candle-dark

{Editor’s Note: With this week’s death of dear Wynter, we asked Dr. Jennifer if she would share with you how to help children process and deal with grief. We know loss happens to us all and we pray peace and God’s presence with you in your grief.}

Talking to your children about death is never easy, but sooner or later, every family will get the sad news that a beloved family member or friend has died. Parents then have the important responsibility of guiding their children through grief. Here are ten tips to help you help your kids as they say goodbye to someone they love.

  1. Because children are concrete-thinkers, use the words dead or died instead of phrases that can confuse them, like passed away, went to her heavenly home, is in a better place, went to sleep, etc. These phrases may seem gentler, but they can make it harder for kids to understand death. Likewise, avoid telling your child biblically inaccurate clichés about the person who died, such as:
    • “God needed her more that we did so He took her to heaven.”
    • “He’s now an angel in heaven watching out for you.”
    • “God couldn’t make her well here on earth so He took her to heaven to heal her.”
    • “God needed another flower in his heavenly bouquet so he picked your grandfather.”
  2. Don’t hide death and grieving from your child. Death is a part of life, and we all will face the loss of people and pets we love. Children benefit from parents who model that it’s okay to cry and mourn losses. On the flip side, it’s also important to not turn your child into your confidante as you grieve but to find adult friends or a counselor or pastor to provide you with additional support.
  3. Children, like adults, react to loss in varied ways, so be prepared for both expected emotional reactions, like tears, and unexpected emotional reactions, like intense anger or disinterest. Grieving is a journey so your child is likely to display a wide range of emotions over time. Your best response is to accept whatever they are feeling without judging it as wrong. Children also tend to grieve in little moments of time followed by acting like a regular kid again. For example, it’s completely normal and healthy for a child to cry at a funeral in the morning and then happily play in the backyard the rest of the day. This doesn’t mean the child didn’t love the deceased person or doesn’t miss him or her. It’s just the way kids grieve.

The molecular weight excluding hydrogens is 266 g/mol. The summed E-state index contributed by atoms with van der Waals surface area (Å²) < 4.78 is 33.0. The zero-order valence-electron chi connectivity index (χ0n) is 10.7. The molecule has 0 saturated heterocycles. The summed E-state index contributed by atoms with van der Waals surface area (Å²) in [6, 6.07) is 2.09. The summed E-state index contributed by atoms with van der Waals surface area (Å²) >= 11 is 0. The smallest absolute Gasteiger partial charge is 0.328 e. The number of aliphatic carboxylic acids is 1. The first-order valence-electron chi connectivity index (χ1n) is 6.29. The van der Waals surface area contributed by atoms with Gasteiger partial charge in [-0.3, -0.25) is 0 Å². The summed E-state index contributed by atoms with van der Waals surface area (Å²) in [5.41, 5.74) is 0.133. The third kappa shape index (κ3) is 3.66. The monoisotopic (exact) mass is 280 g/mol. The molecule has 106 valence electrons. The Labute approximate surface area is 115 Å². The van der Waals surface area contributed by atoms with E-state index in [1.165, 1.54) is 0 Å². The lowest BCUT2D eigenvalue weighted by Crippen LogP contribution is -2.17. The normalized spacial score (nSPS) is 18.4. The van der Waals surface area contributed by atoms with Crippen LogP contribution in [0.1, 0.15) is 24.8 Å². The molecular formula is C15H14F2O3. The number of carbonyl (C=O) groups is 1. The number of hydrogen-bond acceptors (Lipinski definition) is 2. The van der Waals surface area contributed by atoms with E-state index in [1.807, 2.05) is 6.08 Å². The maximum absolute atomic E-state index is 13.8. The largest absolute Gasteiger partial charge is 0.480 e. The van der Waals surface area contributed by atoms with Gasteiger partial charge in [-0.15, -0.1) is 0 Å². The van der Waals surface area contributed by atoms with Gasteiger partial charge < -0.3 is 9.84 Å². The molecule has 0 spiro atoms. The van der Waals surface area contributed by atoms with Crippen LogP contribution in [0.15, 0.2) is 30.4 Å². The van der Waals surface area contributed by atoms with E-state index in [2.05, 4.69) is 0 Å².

4. Answer your child’s questions in an honest, age-appropriate manner. Be willing to answer “I don’t know” because when it comes to death, particularly unexpected death or the death of a younger person, there will be questions you don’t know the answer to, like “Why did this happen to him?”
  5. Explain to your child what will happen and what things will look like at a particular visitation, funeral, or celebration of life service, and then ask if s/he wants to participate. There is no “right” age at which children begin attending funerals. Sometime a five-year-old wants to go to a funeral while her 10-year-old sister doesn’t want to go. Your child will usually be the best judge of whether he or she can handle a visitation or funeral based on your description. It’s also okay to ask someone else to take care of your child during the service if you anticipate being highly distraught or if you just want the freedom to grieve without worrying how your child might be affected.
  6. The subject of death is likely to come up as time passes so be open to talking about what your child is thinking and feeling. Children use play to process through feelings so don’t be alarmed if you see your kids having funerals for their dolls or stuffed animals. If the person died in a car accident or was killed, you may also see them acting out similar scenarios with their toys. In general, this is not a cause for alarm unless your child begins hurting others or himself/herself.
  7. Share memories about the person who died. Sometimes parents avoid sharing memories because they are afraid it will cause their child pain; however, sharing stories actually help people grieve well and heal from their losses. Telling both sad and funny stories reminds kids that it’s okay to feel a wide range of emotions and that shared laughter is welcome in the midst of grief.
  8. Children are ego-centric so they tend to think they are to blame when something bad happens, even if to an adult mind, it is completely clear that the death had nothing to do with the child. So, it’s a good practice to check in with your children to make sure they understand they are not responsible for what happened. For example, you might say “sometimes when a parent dies, kids think things like ‘if I had obeyed Mommy more, then she wouldn’t have been in a car accident.’ But what happened wasn’t your fault. Do you ever wonder things like that?” This opens up a possible conversation where you can clear up any false guilt your child may be carrying.
  9. If your child asks questions like, “Am I going to die?” or “Are you or Daddy going to die?” an excellent response is “Everyone dies at some point, but you/Mommy/Daddy are not going to die for a long, long, long, long time.” Technically, we don’t know when any of us will die, but statistically speaking, you and your child are not likely to die any time soon. So just go with the “not for a very, very, very long time” answer.
  10. Take good care of yourself because you, as the parent, are grieving not only the loss of your loved one, but also grieving the loss of a part your child’s innocence if this is the first death your child has had to face. So lighten up your family’s schedule, get everyone (including yourself) to bed earlier, eat regular meals, and get some exercise outside instead of zoning out in front of a screen or snacking all day, or trying to maintain a packed schedule. Modeling good self-care for your children trains them to do the same when they will someday face losses of their own as adults.